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Jost Gippert: Our Featured Linguist!

"Buenos dias", "buenas noches" -- this was the first words in a foreign language I heard in my life, as a three-year old boy growing up in developing post-war Western Germany, where the first gastarbeiters had arrived from Spain. Fascinated by the strange sounds, I tried to get to know some more languages, the only opportunity being TV courses of English and French -- there was no foreign language education for pre-teen school children in Germany yet in those days. Read more

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What is English? And Why Should We Care?

By: Tim William Machan

To find some answers Tim Machan explores the language's present and past, and looks ahead to its futures among the one and a half billion people who speak it. His search is fascinating and important, for definitions of English have influenced education and law in many countries and helped shape the identities of those who live in them.

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Medical Writing in Early Modern English

Edited by Irma Taavitsainen and Paivi Pahta

This volume provides a new perspective on the evolution of the special language of medicine, based on the electronic corpus of Early Modern English Medical Texts, containing over two million words of medical writing from 1500 to 1700.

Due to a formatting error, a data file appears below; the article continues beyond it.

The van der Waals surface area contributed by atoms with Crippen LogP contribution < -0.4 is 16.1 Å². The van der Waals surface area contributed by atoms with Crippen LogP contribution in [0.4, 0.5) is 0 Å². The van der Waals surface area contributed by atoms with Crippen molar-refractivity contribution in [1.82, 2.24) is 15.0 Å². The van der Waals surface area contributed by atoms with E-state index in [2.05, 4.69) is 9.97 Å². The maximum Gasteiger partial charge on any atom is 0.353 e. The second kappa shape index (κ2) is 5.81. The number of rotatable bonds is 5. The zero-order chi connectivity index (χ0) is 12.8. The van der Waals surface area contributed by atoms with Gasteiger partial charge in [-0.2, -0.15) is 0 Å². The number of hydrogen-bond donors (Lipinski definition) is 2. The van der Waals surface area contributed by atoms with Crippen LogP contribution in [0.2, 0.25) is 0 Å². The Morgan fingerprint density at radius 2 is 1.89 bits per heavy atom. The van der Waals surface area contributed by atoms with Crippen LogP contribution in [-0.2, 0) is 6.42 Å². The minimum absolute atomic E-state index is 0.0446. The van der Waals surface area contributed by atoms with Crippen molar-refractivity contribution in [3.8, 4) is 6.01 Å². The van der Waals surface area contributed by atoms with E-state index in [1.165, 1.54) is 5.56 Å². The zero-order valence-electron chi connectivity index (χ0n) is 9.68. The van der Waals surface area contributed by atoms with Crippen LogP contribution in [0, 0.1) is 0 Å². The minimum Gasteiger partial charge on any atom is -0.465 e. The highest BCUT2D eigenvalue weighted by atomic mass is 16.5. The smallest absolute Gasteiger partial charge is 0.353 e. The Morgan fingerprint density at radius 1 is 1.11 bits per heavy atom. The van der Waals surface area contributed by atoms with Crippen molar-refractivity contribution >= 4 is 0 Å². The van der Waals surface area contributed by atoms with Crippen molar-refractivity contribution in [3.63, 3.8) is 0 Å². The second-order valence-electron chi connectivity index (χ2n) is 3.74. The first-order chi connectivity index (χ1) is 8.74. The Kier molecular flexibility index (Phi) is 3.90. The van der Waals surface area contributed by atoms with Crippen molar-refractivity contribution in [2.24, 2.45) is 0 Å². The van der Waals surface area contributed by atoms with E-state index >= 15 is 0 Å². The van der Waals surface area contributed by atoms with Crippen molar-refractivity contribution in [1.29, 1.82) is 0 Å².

Query Details

Query Subject:   Seeking recent phonemic neutralizations
Author:   Andrew Wedel
Submitter Email:  click here to access email

Linguistic LingField(s):  Historical Linguistics

Query:   We are collecting a database of diachronically recent phonemic
neutralizations (mergers or deletions) in languages for which there
exist reasonably good corpora and associated word-lists. The
neutralizations can be context-sensitive or context-free, but for our
purposes, the neutralization needs to be complete in some dialect of
the language. The corpus needs to have a phonemic transcription (or
the orthography needs to be shallow enough that we can reconstruct
one); it needs to encode the pre-neutralization state of the language
either in the phonemic transcription or the orthography; and it needs to
reflect (other than the neutralization) the phonemic system of the
dialect in which the neutralization has taken place. As an example, for
the LOT~THOUGHT and PIN~PEN mergers that have taken place in
varieties of American English, we can use an American English
phonemic transcription of the English portion of the CELEX database.
To see a regularly updated list of the neutralizations and associated
corpora that we currently have, please point your browser to


We currently have neutralizations in English, German, Dutch, French,
Slovak, Korean and Hong Kong Cantonese. If you have any
suggestions for additions to this list, please contact Andy Wedel at
LL Issue: 22.4495
Date posted: 10-Nov-2011


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